By Shaun Larcom
Why does a firm apply for a patent? Using data from an international survey of firms conducted by the European Patent Office, de Rassenfosse answers this question with some interesting results, particularly in relation to how motivations differ by firm size. As expected, he finds most firms, regardless of size, primarily use patents to protect their technology from imitation. However, he finds small and medium enterprises (SMEs) are much more motivated by monetary reasons, while large firms are more motivated by a desire protect their freedom to operate. But perhaps most importantly the paper highlights the importance of patents as a signalling device for SMEs in attracting finance to commercialise their inventions.
The survey analysed by de Rassenfosse asked firms who had applied for a patent to rate a series of statements to determine their motivations. The ratings ranged between 1 (completely disagree) to 6 (fully agree) and included: imitation (I patent mainly to prevent imitation by competitors); secrecy (I will not patent an innovation that I can keep secret); freedom (I patent mainly to protect my freedom of operation); investors (I take patents in order to convince investors or banks of the value of my invention); and licensing (I take patents in view of licensing).
Source: de Rassenfosse (2010), p20.
As expected and visible above, the most popular motivation was to protect against imitation. Taking the mean score, this was followed by freedom of operation, attracting investors, and then licensing. In relation to company size, the share of SMEs taking patents for what de Rassenfosse terms monetary reasons (attracting investors and seeking to licence their products) is considerably higher than larger firms – 40% for SMEs in contrast to 15% for larger firms. In addition to preventing imitation, larger firms were mainly concerned with protecting freedom of operation.
His econometric analysis largely confirms that the firms’ stated motivations for patenting align with their actual behaviour. For instance, he finds that firms that take patents with the motivation of attracting investors have a lower share of their patent portfolio unused and more patents that are used internally, as would be expected. More interesting is his analysis of how firms actually use their patent portfolios. He found that SMEs utilise their patents more than large companies and he provides two explanations. First, SMEs are more selective in what they patent given the costs involved, and second, large companies apply more for freedom to operate motives, therefore leaving a greater percent dormant.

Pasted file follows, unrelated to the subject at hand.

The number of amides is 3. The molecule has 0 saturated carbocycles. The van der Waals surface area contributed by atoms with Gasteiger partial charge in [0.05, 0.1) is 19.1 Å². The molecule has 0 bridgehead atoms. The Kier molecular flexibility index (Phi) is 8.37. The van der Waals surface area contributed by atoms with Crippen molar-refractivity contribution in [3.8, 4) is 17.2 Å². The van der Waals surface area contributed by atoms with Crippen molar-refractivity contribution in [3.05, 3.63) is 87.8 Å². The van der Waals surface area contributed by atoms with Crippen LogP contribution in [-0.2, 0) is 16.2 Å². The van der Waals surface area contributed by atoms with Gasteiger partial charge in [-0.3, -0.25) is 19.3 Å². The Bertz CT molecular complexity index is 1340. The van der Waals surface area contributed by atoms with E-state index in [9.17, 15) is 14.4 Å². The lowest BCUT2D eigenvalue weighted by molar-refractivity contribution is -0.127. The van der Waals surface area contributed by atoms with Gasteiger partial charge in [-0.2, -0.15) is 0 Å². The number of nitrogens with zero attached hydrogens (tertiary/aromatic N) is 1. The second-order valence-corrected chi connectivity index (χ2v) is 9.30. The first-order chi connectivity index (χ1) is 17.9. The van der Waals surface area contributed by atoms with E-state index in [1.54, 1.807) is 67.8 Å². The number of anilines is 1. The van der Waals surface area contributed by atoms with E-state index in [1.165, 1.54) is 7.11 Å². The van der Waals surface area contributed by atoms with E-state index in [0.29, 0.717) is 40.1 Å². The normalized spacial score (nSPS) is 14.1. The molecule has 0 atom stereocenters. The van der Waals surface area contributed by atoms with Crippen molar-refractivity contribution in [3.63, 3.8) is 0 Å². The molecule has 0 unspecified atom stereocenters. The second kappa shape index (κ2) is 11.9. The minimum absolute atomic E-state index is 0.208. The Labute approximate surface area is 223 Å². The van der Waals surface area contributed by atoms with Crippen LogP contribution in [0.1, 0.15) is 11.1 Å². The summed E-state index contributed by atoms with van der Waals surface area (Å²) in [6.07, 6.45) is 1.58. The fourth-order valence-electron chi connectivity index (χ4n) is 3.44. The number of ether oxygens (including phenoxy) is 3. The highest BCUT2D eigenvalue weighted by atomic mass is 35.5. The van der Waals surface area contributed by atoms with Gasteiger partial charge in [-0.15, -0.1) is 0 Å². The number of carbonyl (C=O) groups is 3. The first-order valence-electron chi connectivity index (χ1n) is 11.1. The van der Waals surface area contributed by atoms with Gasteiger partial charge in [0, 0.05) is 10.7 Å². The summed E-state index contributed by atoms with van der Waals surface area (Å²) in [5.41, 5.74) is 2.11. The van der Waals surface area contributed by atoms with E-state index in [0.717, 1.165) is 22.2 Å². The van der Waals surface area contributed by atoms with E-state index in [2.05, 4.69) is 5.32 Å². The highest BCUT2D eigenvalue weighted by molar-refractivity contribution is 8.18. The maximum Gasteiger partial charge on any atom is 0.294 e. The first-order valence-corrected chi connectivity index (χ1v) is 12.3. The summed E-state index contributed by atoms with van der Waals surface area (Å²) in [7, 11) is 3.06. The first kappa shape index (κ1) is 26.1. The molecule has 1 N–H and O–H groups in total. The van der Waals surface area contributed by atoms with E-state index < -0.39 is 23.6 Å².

While not the focus of the paper, the importance of freedom to operate is worthy of comment, as it suggests that many firms, particularly larger ones, use patents for defensive reasons rather than to exploit their technology. This supports the tragedy of the anticommons thesis advanced by Professor Michael Heller at Columbia University. His work suggests that too many patents can actually lead to less innovation in fields such as biomedical research due to competing property rights and a lack of co-ordination. Curiously, this dataset suggests that larger firms attempt to deal with the anticommons problem by taking even more patents that they let lie dormant. Apart from the obvious welfare losses brought about by excessive patenting, this dataset confirms that larger firms are more able to defensively patent than smaller firms.